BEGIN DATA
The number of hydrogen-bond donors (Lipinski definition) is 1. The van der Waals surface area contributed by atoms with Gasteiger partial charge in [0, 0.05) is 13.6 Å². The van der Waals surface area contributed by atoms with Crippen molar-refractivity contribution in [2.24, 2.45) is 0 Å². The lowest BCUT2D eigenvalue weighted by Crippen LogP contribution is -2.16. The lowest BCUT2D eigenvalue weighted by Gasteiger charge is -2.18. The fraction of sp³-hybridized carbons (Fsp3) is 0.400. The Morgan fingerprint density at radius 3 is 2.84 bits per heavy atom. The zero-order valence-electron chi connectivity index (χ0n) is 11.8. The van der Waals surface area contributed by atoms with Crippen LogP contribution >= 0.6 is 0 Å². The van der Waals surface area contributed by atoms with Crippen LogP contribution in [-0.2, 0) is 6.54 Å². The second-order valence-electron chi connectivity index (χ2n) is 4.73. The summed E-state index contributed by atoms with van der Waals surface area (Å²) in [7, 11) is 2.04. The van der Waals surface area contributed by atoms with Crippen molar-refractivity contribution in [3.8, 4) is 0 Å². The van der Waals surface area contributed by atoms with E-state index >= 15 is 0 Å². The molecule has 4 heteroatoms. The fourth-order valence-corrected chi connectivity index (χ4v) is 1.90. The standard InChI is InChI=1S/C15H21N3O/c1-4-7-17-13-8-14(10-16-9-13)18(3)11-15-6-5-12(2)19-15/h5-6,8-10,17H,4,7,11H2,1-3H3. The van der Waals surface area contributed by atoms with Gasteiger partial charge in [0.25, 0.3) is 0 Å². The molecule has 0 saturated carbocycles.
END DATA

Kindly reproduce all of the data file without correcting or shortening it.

The number of hydrogen-bond donors (Lipinski definition) is 1. The van der Waals surface area contributed by atoms with Gasteiger partial charge in [0, 0.05) is 13.6 Å². The van der Waals surface area contributed by atoms with Crippen molar-refractivity contribution in [2.24, 2.45) is 0 Å². The lowest BCUT2D eigenvalue weighted by Crippen LogP contribution is -2.16. The lowest BCUT2D eigenvalue weighted by Gasteiger charge is -2.18. The fraction of sp³-hybridized carbons (Fsp3) is 0.400. The Morgan fingerprint density at radius 3 is 2.84 bits per heavy atom. The zero-order valence-electron chi connectivity index (χ0n) is 11.8. The van der Waals surface area contributed by atoms with Crippen LogP contribution >= 0.6 is 0 Å². The van der Waals surface area contributed by atoms with Crippen LogP contribution in [-0.2, 0) is 6.54 Å². The second-order valence-electron chi connectivity index (χ2n) is 4.73. The summed E-state index contributed by atoms with van der Waals surface area (Å²) in [7, 11) is 2.04. The van der Waals surface area contributed by atoms with Crippen molar-refractivity contribution in [3.8, 4) is 0 Å². The van der Waals surface area contributed by atoms with E-state index >= 15 is 0 Å². The molecule has 4 heteroatoms. The fourth-order valence-corrected chi connectivity index (χ4v) is 1.90. The standard InChI is InChI=1S/C15H21N3O/c1-4-7-17-13-8-14(10-16-9-13)18(3)11-15-6-5-12(2)19-15/h5-6,8-10,17H,4,7,11H2,1-3H3. The van der Waals surface area contributed by atoms with Gasteiger partial charge in [0.25, 0.3) is 0 Å². The molecule has 0 saturated carbocycles.